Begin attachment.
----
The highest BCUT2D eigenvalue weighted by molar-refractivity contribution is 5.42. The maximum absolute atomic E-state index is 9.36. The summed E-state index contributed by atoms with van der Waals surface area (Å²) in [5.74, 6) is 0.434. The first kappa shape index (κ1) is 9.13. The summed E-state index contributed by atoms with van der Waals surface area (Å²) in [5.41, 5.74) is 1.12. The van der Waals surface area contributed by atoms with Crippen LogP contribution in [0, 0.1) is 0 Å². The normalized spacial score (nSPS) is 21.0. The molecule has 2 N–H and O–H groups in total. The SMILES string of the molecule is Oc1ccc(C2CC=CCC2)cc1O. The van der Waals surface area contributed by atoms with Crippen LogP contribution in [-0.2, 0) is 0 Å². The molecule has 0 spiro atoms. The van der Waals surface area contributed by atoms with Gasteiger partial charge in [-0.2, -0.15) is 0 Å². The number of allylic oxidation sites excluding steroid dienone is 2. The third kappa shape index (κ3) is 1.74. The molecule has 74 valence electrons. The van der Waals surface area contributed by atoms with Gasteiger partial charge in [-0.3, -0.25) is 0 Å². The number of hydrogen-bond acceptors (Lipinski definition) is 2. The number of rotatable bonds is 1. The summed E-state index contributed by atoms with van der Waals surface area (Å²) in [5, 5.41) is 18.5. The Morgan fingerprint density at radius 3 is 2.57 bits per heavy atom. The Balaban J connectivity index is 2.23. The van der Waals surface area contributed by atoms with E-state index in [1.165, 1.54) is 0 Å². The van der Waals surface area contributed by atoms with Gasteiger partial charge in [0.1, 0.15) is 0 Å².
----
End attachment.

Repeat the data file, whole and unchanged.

The highest BCUT2D eigenvalue weighted by molar-refractivity contribution is 5.42. The maximum absolute atomic E-state index is 9.36. The summed E-state index contributed by atoms with van der Waals surface area (Å²) in [5.74, 6) is 0.434. The first kappa shape index (κ1) is 9.13. The summed E-state index contributed by atoms with van der Waals surface area (Å²) in [5.41, 5.74) is 1.12. The van der Waals surface area contributed by atoms with Crippen LogP contribution in [0, 0.1) is 0 Å². The normalized spacial score (nSPS) is 21.0. The molecule has 2 N–H and O–H groups in total. The SMILES string of the molecule is Oc1ccc(C2CC=CCC2)cc1O. The van der Waals surface area contributed by atoms with Crippen LogP contribution in [-0.2, 0) is 0 Å². The molecule has 0 spiro atoms. The van der Waals surface area contributed by atoms with Gasteiger partial charge in [-0.2, -0.15) is 0 Å². The number of allylic oxidation sites excluding steroid dienone is 2. The third kappa shape index (κ3) is 1.74. The molecule has 74 valence electrons. The van der Waals surface area contributed by atoms with Gasteiger partial charge in [-0.3, -0.25) is 0 Å². The number of hydrogen-bond acceptors (Lipinski definition) is 2. The number of rotatable bonds is 1. The summed E-state index contributed by atoms with van der Waals surface area (Å²) in [5, 5.41) is 18.5. The Morgan fingerprint density at radius 3 is 2.57 bits per heavy atom. The Balaban J connectivity index is 2.23. The van der Waals surface area contributed by atoms with E-state index in [1.165, 1.54) is 0 Å². The van der Waals surface area contributed by atoms with Gasteiger partial charge in [0.1, 0.15) is 0 Å².